Action / Adventure, Films, Historical / Period, Hong Kong, Martial arts, Recommended posts, Reviews, Wuxia / Swordplay

Heads for Sale

A violent early Shaw Brothers production from King Boxer director Jeong Chang-hwa…

Does Shaw Brothers production Heads for Sale have their best title ever? Quite possibly, though the film should primarily be of interest to martial arts fans as an early effort from King Boxer director Jeong Chang-hwa (here also credited by some sources as Cheng Chang-ho), which was originally released back in 1970, starring actress Lisa Chiao Chiao a few years after she had hit the big time in Chang Cheh’s classic The One-Armed Swordsman. Here, Jeong gives Chiao Chiao a rather different and considerably more action-packed role as a wandering swordswoman, who as the title rightly suggests gets into plenty of bloody scrapes which have a tendency to result in her enemies being rather lacking in the head department.

The plot follows her as Bilian, the daughter of a reformed robber who has a dreadful time finding a husband as a result of her family’s shady past. Sadly, even when true love seems within her grasp as the noble hero Luo takes a liking to her, a misunderstanding sends her after him with a sword and murderous intent. After he fakes injury to spare her feelings, she goes off wandering the countryside in the usual wuxia style, righting wrongs and punishing the guilty, usually with cold hard steel. Luo follows her, and saves her skin on a couple of occasions, though in doing so attracts the attentions of Huang Lun, an old enemy with a big scar on his face, who hires a corrupt magistrate to have him tortured and falsely imprisoned. Realising that old Luo isn’t such a bad fellow after all, Bilian does her best to free him in the obvious, logical manner – by cutting off heads.

Probably the most important thing which needs to be confirmed about Heads for Sale is that the title is not just a wacky English translation, and that there actually is a scene in which Bilian strides proudly through the market place waving around a severed noggin and offering it for sale – in this case with the cunning plan of framing a perfectly well-behaved doctor so that he can be sent to jail where he can treat poor Luo for this injuries. It’s hard not to admire this kind of psychotic logic, and Bilian is certainly a spirited, if somewhat obtuse and stubborn heroine, whose quickness to resort to violence makes up for the fact that like so many of the Shaw Brothers’ female protagonists she spends half of the film being randomly mistaken for a man. Chiao Chiao, who also worked with studio legend Chang Cheh on The Twelve Gold Medallions, The Trail of The Broken Blade and other films, is likeable and energetic in the role, and shows why she was one of the studio’s more popular actresses of the time.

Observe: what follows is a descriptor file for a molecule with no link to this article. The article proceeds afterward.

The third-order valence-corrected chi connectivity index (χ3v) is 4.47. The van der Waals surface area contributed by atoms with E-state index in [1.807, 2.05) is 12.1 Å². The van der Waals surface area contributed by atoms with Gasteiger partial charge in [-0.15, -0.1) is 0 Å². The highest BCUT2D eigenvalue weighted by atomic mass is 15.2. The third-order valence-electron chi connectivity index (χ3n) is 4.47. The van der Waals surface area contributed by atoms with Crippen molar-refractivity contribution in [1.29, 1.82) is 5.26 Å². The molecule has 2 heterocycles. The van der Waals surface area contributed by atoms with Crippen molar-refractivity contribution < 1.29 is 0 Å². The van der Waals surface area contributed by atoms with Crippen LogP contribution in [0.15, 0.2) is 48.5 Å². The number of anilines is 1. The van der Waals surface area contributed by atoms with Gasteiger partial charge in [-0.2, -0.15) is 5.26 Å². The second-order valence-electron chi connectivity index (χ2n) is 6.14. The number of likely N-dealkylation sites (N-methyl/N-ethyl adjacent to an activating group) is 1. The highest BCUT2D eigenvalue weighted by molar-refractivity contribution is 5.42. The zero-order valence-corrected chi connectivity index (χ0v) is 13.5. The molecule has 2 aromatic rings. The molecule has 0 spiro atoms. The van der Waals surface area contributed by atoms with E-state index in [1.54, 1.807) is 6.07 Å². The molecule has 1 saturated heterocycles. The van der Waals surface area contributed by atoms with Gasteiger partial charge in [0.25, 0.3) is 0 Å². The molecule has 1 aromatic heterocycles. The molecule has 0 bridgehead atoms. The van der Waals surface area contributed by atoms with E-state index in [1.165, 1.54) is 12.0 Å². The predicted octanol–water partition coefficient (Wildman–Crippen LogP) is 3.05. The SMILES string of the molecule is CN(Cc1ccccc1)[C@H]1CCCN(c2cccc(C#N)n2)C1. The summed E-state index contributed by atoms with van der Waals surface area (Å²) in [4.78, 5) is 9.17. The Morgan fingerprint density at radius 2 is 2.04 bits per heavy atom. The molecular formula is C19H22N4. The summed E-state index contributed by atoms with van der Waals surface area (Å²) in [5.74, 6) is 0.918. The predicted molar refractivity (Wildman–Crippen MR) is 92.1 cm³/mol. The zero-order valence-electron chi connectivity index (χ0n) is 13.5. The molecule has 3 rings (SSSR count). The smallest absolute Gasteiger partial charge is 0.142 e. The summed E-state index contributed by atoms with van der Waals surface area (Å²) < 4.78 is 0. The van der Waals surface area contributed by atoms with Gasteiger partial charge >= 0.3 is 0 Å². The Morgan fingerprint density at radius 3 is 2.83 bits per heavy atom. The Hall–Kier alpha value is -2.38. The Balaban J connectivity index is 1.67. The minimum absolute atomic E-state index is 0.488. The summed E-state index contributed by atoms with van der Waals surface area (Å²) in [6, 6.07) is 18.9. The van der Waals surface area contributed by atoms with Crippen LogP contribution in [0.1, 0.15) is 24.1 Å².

The film does take a while to get going, and Cheng spends the first half mainly fleshing out the characters, something which really helps later on in the proceedings as providing a motivation for Bilian’s bloody crusade. The relationship which develops between her and Luo is surprisingly touching, even if it does result in her behaviour switching alarmingly between being homicidally enraged and demurely vulnerable. Of course, having a believable emotional core is by no means a prerequisite for a martial arts film, though it is a welcome inclusion, and is likely to have the viewer rooting for Bilian even more as she tries to save her man.

As the film progresses, Cheng packs in plenty of action, most of which is well-staged and exciting, from the inevitable inn wrecking brawl through to the thrilling final rope bridge duel. It helps that Huang Lun is backed by a colourful bunch of thugs, each with their own wacky gimmicks and odd powers, something which gives the film an entertainingly manic edge, even if they are for the most part mere sword fodder. Although the film is not one of Cheng’s most violent efforts, never quite living up to the gory promise of the title, a fair amount of blood is sprayed into the air, and there are a few spectacular decapitations and scenes of limb hacking.

Whilst there is not denying that Heads for Sale is definitely one of Cheng’s minor efforts, and never hits the heights of King Boxer, it still stands as a highly enjoyable slice of old fashioned martial arts action which will certainly entertain all fans of the form.

About the author

James MudgeJames Mudge James Mudge
From Glasgow but based in London, James has been writing for a variety of websites over the last decade, including BeyondHollywood in the US and YesAsia in Hong Kong. As well as running film consultancy The Next Day Agency, James is also the Festival Director of the Chinese Visual Festival in London, an annual event which showcases Chinese language cinema... More »
Read all posts by James Mudge

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